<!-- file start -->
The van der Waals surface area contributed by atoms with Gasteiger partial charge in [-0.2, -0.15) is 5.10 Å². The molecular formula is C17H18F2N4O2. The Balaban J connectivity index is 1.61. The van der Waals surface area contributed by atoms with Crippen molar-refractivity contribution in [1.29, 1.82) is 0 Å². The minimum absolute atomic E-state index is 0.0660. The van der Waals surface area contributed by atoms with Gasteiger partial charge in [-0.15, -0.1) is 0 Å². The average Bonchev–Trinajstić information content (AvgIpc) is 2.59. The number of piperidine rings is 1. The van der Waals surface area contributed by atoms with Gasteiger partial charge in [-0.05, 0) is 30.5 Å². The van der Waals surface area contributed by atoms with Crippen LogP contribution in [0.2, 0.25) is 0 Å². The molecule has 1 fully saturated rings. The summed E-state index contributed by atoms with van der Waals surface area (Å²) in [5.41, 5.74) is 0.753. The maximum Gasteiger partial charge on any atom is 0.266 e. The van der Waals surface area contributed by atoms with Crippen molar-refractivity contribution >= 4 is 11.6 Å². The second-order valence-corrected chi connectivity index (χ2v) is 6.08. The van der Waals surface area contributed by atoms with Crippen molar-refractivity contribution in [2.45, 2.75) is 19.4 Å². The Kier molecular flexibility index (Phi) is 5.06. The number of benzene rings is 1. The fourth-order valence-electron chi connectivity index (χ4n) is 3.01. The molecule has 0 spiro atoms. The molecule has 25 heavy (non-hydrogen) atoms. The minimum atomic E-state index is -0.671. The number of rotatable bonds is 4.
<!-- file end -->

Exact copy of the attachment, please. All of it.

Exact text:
The van der Waals surface area contributed by atoms with Gasteiger partial charge in [-0.2, -0.15) is 5.10 Å². The molecular formula is C17H18F2N4O2. The Balaban J connectivity index is 1.61. The van der Waals surface area contributed by atoms with Crippen molar-refractivity contribution in [1.29, 1.82) is 0 Å². The minimum absolute atomic E-state index is 0.0660. The van der Waals surface area contributed by atoms with Gasteiger partial charge in [-0.15, -0.1) is 0 Å². The average Bonchev–Trinajstić information content (AvgIpc) is 2.59. The number of piperidine rings is 1. The van der Waals surface area contributed by atoms with Gasteiger partial charge in [-0.05, 0) is 30.5 Å². The van der Waals surface area contributed by atoms with Crippen LogP contribution in [0.2, 0.25) is 0 Å². The molecule has 1 fully saturated rings. The summed E-state index contributed by atoms with van der Waals surface area (Å²) in [5.41, 5.74) is 0.753. The maximum Gasteiger partial charge on any atom is 0.266 e. The van der Waals surface area contributed by atoms with Crippen molar-refractivity contribution >= 4 is 11.6 Å². The second-order valence-corrected chi connectivity index (χ2v) is 6.08. The van der Waals surface area contributed by atoms with Crippen molar-refractivity contribution in [2.45, 2.75) is 19.4 Å². The Kier molecular flexibility index (Phi) is 5.06. The number of benzene rings is 1. The fourth-order valence-electron chi connectivity index (χ4n) is 3.01. The molecule has 0 spiro atoms. The molecule has 25 heavy (non-hydrogen) atoms. The minimum atomic E-state index is -0.671. The number of rotatable bonds is 4.